So long and equably what since is found Only in separation—marriage, and birth,
The speaker goes on to say that he looks after the ground because it (read: religion) has managed to hold together certain things that, in the modern world, are only known by separation. Marriage, for example, is an institution of the church, but in the increasingly secular modern world, divorce rates are much higher than ever before (fun fact: Larkin at one point carried on a committed relationship with three women at once).
By the same token, birth once meant a person was brought into a community of religious worship. Now though, it doesn't even necessarily mean that a person is brought into a coherent family unit.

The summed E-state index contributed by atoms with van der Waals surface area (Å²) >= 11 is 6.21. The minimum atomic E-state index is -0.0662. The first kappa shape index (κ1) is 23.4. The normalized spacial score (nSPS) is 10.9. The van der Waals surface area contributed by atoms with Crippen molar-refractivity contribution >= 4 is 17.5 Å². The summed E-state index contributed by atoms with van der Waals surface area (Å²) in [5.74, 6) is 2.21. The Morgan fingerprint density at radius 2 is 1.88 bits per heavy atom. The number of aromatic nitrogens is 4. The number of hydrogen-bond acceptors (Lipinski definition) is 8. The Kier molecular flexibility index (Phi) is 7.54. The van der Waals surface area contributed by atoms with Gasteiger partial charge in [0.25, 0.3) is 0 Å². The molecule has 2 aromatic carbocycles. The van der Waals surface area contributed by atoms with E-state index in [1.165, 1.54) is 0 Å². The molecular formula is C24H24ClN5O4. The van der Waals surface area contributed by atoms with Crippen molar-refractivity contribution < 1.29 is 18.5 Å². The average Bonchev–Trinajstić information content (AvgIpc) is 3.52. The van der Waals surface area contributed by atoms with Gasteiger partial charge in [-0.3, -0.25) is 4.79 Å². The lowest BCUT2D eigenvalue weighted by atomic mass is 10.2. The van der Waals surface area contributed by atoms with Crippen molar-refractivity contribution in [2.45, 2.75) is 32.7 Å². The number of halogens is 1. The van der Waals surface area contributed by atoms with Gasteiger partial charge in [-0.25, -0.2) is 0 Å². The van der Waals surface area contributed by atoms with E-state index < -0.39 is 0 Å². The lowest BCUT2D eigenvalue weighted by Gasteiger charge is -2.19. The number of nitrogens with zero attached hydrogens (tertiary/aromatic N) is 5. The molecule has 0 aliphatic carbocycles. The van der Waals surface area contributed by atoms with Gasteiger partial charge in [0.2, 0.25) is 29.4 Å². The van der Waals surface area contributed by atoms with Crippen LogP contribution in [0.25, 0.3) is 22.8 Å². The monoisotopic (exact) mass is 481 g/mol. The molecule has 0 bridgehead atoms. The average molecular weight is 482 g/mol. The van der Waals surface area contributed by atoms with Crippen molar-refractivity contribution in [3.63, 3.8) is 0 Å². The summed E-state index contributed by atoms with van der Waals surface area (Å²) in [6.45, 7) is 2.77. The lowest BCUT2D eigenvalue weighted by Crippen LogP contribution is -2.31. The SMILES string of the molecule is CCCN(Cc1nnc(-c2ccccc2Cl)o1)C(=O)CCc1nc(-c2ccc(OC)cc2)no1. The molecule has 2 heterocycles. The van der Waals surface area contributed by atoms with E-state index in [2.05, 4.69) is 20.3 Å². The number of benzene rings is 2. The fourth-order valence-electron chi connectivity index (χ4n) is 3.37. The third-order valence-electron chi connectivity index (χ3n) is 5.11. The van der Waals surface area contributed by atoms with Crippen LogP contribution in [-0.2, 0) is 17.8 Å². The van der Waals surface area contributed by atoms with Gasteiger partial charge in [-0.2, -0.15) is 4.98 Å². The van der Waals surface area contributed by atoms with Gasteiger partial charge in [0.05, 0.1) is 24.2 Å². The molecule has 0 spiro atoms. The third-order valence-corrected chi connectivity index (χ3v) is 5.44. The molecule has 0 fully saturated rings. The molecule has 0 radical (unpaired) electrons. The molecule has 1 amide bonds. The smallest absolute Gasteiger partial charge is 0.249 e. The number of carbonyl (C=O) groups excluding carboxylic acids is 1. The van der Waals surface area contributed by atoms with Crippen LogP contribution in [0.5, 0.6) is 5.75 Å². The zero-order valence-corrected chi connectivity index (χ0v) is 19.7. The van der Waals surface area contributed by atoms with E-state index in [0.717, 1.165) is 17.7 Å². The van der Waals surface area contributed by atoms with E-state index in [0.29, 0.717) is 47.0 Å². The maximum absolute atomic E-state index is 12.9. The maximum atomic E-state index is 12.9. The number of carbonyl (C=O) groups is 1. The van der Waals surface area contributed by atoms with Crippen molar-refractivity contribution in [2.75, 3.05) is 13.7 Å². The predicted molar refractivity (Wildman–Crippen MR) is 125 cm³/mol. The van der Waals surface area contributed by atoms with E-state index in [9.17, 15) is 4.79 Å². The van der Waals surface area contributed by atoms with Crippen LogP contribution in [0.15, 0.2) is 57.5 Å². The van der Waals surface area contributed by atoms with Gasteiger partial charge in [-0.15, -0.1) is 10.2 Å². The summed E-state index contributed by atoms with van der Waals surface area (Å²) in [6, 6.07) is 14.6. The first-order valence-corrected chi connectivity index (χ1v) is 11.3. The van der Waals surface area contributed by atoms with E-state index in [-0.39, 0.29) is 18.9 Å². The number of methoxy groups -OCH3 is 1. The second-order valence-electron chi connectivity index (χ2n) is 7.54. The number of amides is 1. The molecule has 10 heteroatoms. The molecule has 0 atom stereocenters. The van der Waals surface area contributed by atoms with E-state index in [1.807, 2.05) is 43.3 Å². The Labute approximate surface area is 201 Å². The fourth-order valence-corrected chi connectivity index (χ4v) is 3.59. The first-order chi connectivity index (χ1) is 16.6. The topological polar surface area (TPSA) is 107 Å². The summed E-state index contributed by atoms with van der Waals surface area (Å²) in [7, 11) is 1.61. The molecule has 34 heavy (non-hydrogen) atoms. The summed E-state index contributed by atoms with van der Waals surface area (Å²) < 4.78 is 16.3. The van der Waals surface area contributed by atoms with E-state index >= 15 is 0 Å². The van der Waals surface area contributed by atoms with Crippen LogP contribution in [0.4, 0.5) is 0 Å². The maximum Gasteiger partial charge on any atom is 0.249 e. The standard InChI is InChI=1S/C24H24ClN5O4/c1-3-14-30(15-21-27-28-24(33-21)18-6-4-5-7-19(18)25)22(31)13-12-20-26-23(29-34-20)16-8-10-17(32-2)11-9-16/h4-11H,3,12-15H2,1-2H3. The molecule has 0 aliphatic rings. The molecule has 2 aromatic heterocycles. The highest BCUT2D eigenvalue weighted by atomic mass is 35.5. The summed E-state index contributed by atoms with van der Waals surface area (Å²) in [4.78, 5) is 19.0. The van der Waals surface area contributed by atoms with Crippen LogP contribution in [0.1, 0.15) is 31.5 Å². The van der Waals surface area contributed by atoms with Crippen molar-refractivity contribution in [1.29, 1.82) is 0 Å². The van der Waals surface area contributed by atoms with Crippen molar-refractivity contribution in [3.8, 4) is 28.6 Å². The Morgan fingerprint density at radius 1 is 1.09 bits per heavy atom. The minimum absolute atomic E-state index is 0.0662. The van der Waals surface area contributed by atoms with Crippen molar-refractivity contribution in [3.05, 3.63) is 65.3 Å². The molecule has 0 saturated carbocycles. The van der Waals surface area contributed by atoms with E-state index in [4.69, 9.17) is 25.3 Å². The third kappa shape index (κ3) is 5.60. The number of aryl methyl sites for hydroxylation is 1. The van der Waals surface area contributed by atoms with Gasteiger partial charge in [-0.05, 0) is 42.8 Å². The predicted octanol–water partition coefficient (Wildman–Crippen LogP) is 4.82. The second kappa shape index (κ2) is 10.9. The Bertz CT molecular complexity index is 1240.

And death, and thoughts of these—for which was built This special shell? For, though I've no idea
Also, the church is able to make sense of life and death, giving significance to this event—as it does to birth and marriage—by talking about the immortal human soul and its eventual journey into heaven. This experience is what is contained in the "special shell" of the church that the speaker mentions.
Now, though, Larkin's speaker gets only a sense of separation in death (as with birth and marriage). Importantly, this separation is also the result of "thoughts of these" things, too. Not only do these major life events not mean anything in this church-less future, but the very act of thinking about them is likewise fruitless, producing only separation. Sheesh. Somebody pass the happy pills, please.